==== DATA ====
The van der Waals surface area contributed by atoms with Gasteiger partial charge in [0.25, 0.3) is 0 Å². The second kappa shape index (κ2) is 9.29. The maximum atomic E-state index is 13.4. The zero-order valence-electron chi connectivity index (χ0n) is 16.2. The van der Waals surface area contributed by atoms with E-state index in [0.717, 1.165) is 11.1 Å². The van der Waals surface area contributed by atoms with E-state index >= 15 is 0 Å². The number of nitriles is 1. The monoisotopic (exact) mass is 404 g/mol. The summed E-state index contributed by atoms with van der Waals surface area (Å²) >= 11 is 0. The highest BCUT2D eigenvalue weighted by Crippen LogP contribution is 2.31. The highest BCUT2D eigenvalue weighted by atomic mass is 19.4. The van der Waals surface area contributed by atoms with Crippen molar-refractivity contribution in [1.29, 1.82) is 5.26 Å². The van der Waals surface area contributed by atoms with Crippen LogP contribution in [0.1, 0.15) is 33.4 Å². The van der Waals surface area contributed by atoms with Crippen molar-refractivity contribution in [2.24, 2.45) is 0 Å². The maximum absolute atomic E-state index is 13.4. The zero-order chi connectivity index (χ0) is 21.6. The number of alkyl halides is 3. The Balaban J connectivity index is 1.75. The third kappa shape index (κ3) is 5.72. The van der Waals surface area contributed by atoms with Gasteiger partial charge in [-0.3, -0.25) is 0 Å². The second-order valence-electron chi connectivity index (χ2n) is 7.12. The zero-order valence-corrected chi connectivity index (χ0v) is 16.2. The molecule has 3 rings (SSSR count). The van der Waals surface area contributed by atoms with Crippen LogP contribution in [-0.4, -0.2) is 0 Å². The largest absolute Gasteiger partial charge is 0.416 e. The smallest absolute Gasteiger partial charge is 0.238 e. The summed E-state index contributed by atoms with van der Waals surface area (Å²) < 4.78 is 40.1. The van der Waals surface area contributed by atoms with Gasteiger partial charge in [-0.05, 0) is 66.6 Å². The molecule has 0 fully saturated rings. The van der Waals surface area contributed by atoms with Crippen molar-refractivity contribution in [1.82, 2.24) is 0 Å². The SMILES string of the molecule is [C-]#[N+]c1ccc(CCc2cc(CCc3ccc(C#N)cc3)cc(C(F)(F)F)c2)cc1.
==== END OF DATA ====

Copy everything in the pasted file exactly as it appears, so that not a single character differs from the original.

The van der Waals surface area contributed by atoms with Gasteiger partial charge in [0.25, 0.3) is 0 Å². The second kappa shape index (κ2) is 9.29. The maximum atomic E-state index is 13.4. The zero-order valence-electron chi connectivity index (χ0n) is 16.2. The van der Waals surface area contributed by atoms with E-state index in [0.717, 1.165) is 11.1 Å². The van der Waals surface area contributed by atoms with E-state index >= 15 is 0 Å². The number of nitriles is 1. The monoisotopic (exact) mass is 404 g/mol. The summed E-state index contributed by atoms with van der Waals surface area (Å²) >= 11 is 0. The highest BCUT2D eigenvalue weighted by Crippen LogP contribution is 2.31. The highest BCUT2D eigenvalue weighted by atomic mass is 19.4. The van der Waals surface area contributed by atoms with Crippen molar-refractivity contribution in [1.29, 1.82) is 5.26 Å². The van der Waals surface area contributed by atoms with Crippen LogP contribution in [0.1, 0.15) is 33.4 Å². The van der Waals surface area contributed by atoms with Crippen molar-refractivity contribution in [2.24, 2.45) is 0 Å². The maximum absolute atomic E-state index is 13.4. The zero-order chi connectivity index (χ0) is 21.6. The number of alkyl halides is 3. The Balaban J connectivity index is 1.75. The third kappa shape index (κ3) is 5.72. The van der Waals surface area contributed by atoms with Gasteiger partial charge in [-0.3, -0.25) is 0 Å². The second-order valence-electron chi connectivity index (χ2n) is 7.12. The zero-order valence-corrected chi connectivity index (χ0v) is 16.2. The molecule has 3 rings (SSSR count). The van der Waals surface area contributed by atoms with Crippen LogP contribution in [-0.4, -0.2) is 0 Å². The largest absolute Gasteiger partial charge is 0.416 e. The smallest absolute Gasteiger partial charge is 0.238 e. The summed E-state index contributed by atoms with van der Waals surface area (Å²) < 4.78 is 40.1. The van der Waals surface area contributed by atoms with Gasteiger partial charge in [-0.05, 0) is 66.6 Å². The molecule has 0 fully saturated rings. The van der Waals surface area contributed by atoms with Crippen molar-refractivity contribution in [1.82, 2.24) is 0 Å². The SMILES string of the molecule is [C-]#[N+]c1ccc(CCc2cc(CCc3ccc(C#N)cc3)cc(C(F)(F)F)c2)cc1.